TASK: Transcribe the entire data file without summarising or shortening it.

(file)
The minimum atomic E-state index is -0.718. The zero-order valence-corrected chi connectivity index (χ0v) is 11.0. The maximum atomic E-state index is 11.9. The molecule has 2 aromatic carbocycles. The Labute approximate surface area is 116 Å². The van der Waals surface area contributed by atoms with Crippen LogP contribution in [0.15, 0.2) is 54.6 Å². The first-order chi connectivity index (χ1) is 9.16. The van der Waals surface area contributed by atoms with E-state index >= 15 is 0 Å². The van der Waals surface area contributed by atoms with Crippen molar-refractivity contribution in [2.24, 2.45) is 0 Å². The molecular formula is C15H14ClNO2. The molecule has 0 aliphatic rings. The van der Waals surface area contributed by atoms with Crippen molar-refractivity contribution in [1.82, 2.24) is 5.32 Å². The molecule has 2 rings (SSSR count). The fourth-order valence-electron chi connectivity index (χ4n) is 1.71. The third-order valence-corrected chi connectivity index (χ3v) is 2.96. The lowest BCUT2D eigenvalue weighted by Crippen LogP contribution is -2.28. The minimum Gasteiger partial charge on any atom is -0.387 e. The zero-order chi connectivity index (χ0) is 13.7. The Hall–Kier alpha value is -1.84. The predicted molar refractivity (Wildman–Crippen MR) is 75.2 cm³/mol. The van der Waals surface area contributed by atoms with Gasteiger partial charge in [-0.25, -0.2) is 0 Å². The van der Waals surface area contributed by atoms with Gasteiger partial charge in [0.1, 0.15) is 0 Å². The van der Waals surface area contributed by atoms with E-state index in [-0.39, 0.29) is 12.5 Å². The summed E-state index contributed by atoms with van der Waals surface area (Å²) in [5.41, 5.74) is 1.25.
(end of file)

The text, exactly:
The minimum atomic E-state index is -0.718. The zero-order valence-corrected chi connectivity index (χ0v) is 11.0. The maximum atomic E-state index is 11.9. The molecule has 2 aromatic carbocycles. The Labute approximate surface area is 116 Å². The van der Waals surface area contributed by atoms with Crippen LogP contribution in [0.15, 0.2) is 54.6 Å². The first-order chi connectivity index (χ1) is 9.16. The van der Waals surface area contributed by atoms with E-state index >= 15 is 0 Å². The van der Waals surface area contributed by atoms with Crippen molar-refractivity contribution in [2.24, 2.45) is 0 Å². The molecular formula is C15H14ClNO2. The molecule has 0 aliphatic rings. The van der Waals surface area contributed by atoms with Crippen molar-refractivity contribution in [1.82, 2.24) is 5.32 Å². The molecule has 2 rings (SSSR count). The fourth-order valence-electron chi connectivity index (χ4n) is 1.71. The third-order valence-corrected chi connectivity index (χ3v) is 2.96. The lowest BCUT2D eigenvalue weighted by Crippen LogP contribution is -2.28. The minimum Gasteiger partial charge on any atom is -0.387 e. The zero-order chi connectivity index (χ0) is 13.7. The Hall–Kier alpha value is -1.84. The predicted molar refractivity (Wildman–Crippen MR) is 75.2 cm³/mol. The van der Waals surface area contributed by atoms with Gasteiger partial charge in [-0.25, -0.2) is 0 Å². The van der Waals surface area contributed by atoms with Gasteiger partial charge in [0.1, 0.15) is 0 Å². The van der Waals surface area contributed by atoms with E-state index in [-0.39, 0.29) is 12.5 Å². The summed E-state index contributed by atoms with van der Waals surface area (Å²) in [5.41, 5.74) is 1.25.